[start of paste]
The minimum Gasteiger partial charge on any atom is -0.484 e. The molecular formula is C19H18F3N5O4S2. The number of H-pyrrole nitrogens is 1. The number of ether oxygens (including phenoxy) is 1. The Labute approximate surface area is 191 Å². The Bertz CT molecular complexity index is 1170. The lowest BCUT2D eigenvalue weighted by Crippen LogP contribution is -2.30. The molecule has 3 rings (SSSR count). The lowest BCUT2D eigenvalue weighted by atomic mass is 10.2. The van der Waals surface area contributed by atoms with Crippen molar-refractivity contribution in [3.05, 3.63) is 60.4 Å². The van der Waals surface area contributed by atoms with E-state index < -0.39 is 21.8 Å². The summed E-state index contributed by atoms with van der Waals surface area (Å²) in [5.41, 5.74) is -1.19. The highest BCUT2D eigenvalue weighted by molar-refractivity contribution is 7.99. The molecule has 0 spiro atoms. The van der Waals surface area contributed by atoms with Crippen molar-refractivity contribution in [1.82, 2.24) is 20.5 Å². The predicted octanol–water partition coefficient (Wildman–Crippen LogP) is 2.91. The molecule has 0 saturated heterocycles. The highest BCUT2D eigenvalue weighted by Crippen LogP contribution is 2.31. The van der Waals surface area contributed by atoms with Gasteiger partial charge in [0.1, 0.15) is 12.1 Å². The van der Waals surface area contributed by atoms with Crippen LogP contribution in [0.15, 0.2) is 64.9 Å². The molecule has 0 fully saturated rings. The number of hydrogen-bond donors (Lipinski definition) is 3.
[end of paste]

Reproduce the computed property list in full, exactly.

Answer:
The minimum Gasteiger partial charge on any atom is -0.484 e. The molecular formula is C19H18F3N5O4S2. The number of H-pyrrole nitrogens is 1. The number of ether oxygens (including phenoxy) is 1. The Labute approximate surface area is 191 Å². The Bertz CT molecular complexity index is 1170. The lowest BCUT2D eigenvalue weighted by Crippen LogP contribution is -2.30. The molecule has 3 rings (SSSR count). The lowest BCUT2D eigenvalue weighted by atomic mass is 10.2. The van der Waals surface area contributed by atoms with Crippen molar-refractivity contribution in [3.05, 3.63) is 60.4 Å². The van der Waals surface area contributed by atoms with E-state index < -0.39 is 21.8 Å². The summed E-state index contributed by atoms with van der Waals surface area (Å²) in [5.41, 5.74) is -1.19. The highest BCUT2D eigenvalue weighted by molar-refractivity contribution is 7.99. The molecule has 0 spiro atoms. The van der Waals surface area contributed by atoms with Crippen molar-refractivity contribution in [1.82, 2.24) is 20.5 Å². The predicted octanol–water partition coefficient (Wildman–Crippen LogP) is 2.91. The molecule has 0 saturated heterocycles. The highest BCUT2D eigenvalue weighted by Crippen LogP contribution is 2.31. The van der Waals surface area contributed by atoms with Gasteiger partial charge in [0.1, 0.15) is 12.1 Å². The van der Waals surface area contributed by atoms with Crippen LogP contribution in [0.15, 0.2) is 64.9 Å². The molecule has 0 fully saturated rings. The number of hydrogen-bond donors (Lipinski definition) is 3.